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Hebrew University Study Finds Key Mechanism In Calcium Regulation

All living cells keep their cellular at a very low level. Since a small increase in calcium can affect many critical cellular functions (an elevated over an extended period can induce cell death), powerful cellular mechanisms ensure that quickly returns to its low level.

It is known that impairments of cellular calcium regulation underlie almost all . For example, age-related loss of calcium regulation was shown to promote cell vulnerability in Alzheimer’s disease.

In a study recently published in the Journal of Neuroscience, researchers, along with others from Israel and the US, presented their findings of a previously undescribed which is essential for keeping cellular calcium concentration low. This mechanism operates together with other already characterized mechanisms.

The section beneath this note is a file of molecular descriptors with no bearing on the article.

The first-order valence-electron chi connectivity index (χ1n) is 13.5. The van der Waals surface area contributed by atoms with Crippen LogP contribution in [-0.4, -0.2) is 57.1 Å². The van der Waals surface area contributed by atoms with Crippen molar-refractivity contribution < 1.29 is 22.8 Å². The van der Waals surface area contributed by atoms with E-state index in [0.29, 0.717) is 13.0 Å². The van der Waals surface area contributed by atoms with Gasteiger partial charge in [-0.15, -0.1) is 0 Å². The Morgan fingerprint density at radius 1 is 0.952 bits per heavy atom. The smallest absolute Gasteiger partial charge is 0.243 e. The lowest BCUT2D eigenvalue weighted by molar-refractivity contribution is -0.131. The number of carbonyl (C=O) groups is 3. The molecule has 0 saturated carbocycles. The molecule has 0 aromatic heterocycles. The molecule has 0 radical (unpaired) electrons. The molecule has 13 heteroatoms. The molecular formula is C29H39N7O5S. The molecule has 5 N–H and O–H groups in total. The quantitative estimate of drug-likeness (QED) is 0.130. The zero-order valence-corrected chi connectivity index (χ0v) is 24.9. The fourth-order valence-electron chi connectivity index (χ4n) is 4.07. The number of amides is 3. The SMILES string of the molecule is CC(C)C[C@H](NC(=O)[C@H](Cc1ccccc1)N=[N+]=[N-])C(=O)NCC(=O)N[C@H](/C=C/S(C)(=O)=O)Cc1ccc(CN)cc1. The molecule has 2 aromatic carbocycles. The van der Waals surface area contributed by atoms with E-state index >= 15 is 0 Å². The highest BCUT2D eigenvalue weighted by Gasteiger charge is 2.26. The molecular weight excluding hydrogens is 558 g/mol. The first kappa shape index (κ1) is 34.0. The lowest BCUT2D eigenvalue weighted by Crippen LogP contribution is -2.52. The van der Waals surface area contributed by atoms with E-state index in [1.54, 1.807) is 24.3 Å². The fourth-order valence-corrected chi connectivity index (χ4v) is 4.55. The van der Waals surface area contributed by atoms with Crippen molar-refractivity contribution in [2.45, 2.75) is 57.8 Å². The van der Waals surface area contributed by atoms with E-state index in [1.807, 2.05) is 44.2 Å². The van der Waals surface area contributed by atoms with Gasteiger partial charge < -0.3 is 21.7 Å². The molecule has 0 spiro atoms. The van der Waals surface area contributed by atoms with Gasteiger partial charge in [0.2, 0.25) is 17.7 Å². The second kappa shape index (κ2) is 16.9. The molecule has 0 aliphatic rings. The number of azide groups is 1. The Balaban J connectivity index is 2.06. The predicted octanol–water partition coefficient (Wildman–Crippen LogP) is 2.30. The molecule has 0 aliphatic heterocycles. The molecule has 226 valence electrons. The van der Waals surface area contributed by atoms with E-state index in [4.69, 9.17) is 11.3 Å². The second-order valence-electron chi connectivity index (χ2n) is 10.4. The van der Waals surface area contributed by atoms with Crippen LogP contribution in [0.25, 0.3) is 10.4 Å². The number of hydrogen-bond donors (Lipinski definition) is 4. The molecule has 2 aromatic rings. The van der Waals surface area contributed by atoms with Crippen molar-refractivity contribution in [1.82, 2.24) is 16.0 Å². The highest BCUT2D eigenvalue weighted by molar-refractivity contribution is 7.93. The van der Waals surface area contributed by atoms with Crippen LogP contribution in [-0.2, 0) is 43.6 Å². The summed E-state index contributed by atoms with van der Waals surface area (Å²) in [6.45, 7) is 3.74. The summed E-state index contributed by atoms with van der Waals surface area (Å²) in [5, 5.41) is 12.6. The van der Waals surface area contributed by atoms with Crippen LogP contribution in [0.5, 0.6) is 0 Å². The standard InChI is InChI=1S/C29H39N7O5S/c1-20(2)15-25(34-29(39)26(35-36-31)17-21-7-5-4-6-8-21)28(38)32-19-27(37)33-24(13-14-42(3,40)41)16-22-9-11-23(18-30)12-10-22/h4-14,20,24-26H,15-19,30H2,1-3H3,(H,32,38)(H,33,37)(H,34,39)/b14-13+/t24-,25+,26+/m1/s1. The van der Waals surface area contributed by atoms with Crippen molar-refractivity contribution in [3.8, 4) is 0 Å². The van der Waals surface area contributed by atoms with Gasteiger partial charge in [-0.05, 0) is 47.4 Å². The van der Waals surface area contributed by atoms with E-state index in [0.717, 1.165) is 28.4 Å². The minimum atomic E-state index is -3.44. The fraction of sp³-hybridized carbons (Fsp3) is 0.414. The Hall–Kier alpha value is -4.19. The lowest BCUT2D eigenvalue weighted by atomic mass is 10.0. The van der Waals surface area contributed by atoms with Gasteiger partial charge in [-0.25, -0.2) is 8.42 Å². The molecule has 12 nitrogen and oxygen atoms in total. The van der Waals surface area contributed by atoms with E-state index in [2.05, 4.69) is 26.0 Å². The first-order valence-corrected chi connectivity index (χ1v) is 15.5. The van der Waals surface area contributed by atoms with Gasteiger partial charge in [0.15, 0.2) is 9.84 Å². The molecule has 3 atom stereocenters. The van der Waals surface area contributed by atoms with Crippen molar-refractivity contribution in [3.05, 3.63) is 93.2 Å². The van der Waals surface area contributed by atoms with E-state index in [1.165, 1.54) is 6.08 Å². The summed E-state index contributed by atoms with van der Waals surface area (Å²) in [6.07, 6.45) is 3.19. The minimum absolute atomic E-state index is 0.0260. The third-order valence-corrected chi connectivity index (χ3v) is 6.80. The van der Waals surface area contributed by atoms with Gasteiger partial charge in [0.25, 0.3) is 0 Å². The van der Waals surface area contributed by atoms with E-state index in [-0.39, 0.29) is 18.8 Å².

Dr. Shirley Weiss and Prof. Baruch Minke of the Hebrew University’s Institute of Medical Research Israel-Canada (IMRIC) and the Edmond and (ELSC) characterized this mechanism using of the fruit fly, which is a powerful model for studying basic biological processes.

They found that a protein-designated calphotin (a calcium buffer) operates by sequestering elevated calcium concentration. Genetic elimination of calphotin led to a light-induced rise in cellular calcium for an abnormally extended time, leading to retinal photoreceptor degeneration in the fruit flies.

The researchers stress that this kind of research, leading to a better understanding of the fundamental mechanisms underlying cellular calcium regulation, is critical for the development of new drugs and treatments for neurodegenerative diseases.


The Hebrew University of Jerusalem